Job Creation: A Summary of 2012’s Proposed Solutions So Far

The rate at which jobs are increasing in South Africa is really slow. According to Business Day, the average rate of increase since 2001 is 0.5% per year. Taking into consideration the increase in the employable, job-seeking population, measuring jobs increases by average percentage of people employed seems more accurate than giving a fixed amount, like “624 000 in the past 10 years”. Six hundred and twenty four thousand jobs in ten years is not a lot no matter which way you look at it, but let’s say it is better than nothing.

Real efforts have to be made by the South African government regarding labour regulation and policies affecting investor sentiment for the country to reach its job creation target for 2020. But with 25% of South Africans are unemployed (according to Statistics SA), the future seems bleak.

The Business Day article cites Frans Cronje, who proposes three policy reforms that would be necessary for government to meet its 2020 targets:

1) Policies regarding any requirements of racial referencing should be dismantled, as they prevents SA from using the skills it already has and can deter investors and damage entrepreneurship.

2) Labour regulations should be reduced.

3) The minister of education should be made the authority of policies for schools. At the moment, the head of the major teachers union is able to veto policy decisions, but the focus should be on giving every child an education and the opportunity to contribute to the economy.

According to Bekezela Phakathi and Karl Gernetzky, the state should invest more in education, but, more importantly, should look for better results in the education sector. Finance Minister Pravin Gordhan said that most funds are directed towards education, health and social assistance. Spending on education will grow with 6.7%, on average, in three years, but this is less than the growth of the previous three years. Furthermore, the R207 billion that SA will invest in education in 2012-2013 will probably also show similar poor returns of previous years. The focus should be shifted to how the money is spent and not how much they plan to invest.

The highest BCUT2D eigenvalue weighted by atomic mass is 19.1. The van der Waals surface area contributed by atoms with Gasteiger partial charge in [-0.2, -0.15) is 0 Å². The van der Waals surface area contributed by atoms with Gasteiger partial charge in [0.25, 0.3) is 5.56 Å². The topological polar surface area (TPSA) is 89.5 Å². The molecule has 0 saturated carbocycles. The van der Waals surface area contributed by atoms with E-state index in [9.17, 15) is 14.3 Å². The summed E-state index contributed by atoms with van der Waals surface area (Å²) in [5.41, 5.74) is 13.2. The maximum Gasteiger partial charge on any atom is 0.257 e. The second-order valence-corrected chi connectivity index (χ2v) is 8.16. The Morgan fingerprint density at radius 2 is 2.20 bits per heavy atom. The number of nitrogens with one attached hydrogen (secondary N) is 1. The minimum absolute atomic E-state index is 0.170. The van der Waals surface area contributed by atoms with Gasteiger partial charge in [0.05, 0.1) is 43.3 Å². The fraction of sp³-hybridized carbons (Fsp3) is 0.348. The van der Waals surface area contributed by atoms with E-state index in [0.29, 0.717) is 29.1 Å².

Jackie Carroll says that adult education is another key to SA’s job dilemma. She says that there are so many problems with education that many solutions just muddy the waters without fixing anything. One major problem should be isolated and fixed before moving onto the next. She says that the Department of Higher Education and Training’s green paper on adult education shows that the opportunities for adults are too limited to meet the needs of the economy and the workers. People in rural areas have the highest rate of unemployment and they require the most attention.

The community-based organizations (CBO) in these areas have the ability to train millions of people who need and want to better themselves and find jobs. The focus should be on sustainability and jobs can also be created for teachers in these CBOs. The programs offered should focus on qualifications that the people will be able to use. There should be quality education that is not necessarily part of the National Qualifications Framework.

Clear and strong direction of funds in education seems to be the over-ruling necessity to better the chances of people becoming successful contributors to the economy. There should be less emphasis on who can work where and how, and more on bettering everyone’s chances at finding a job.

Sandy writes on behalf of Oxbridge Academy, which promotes education in Southern Africa, including accounting courses.

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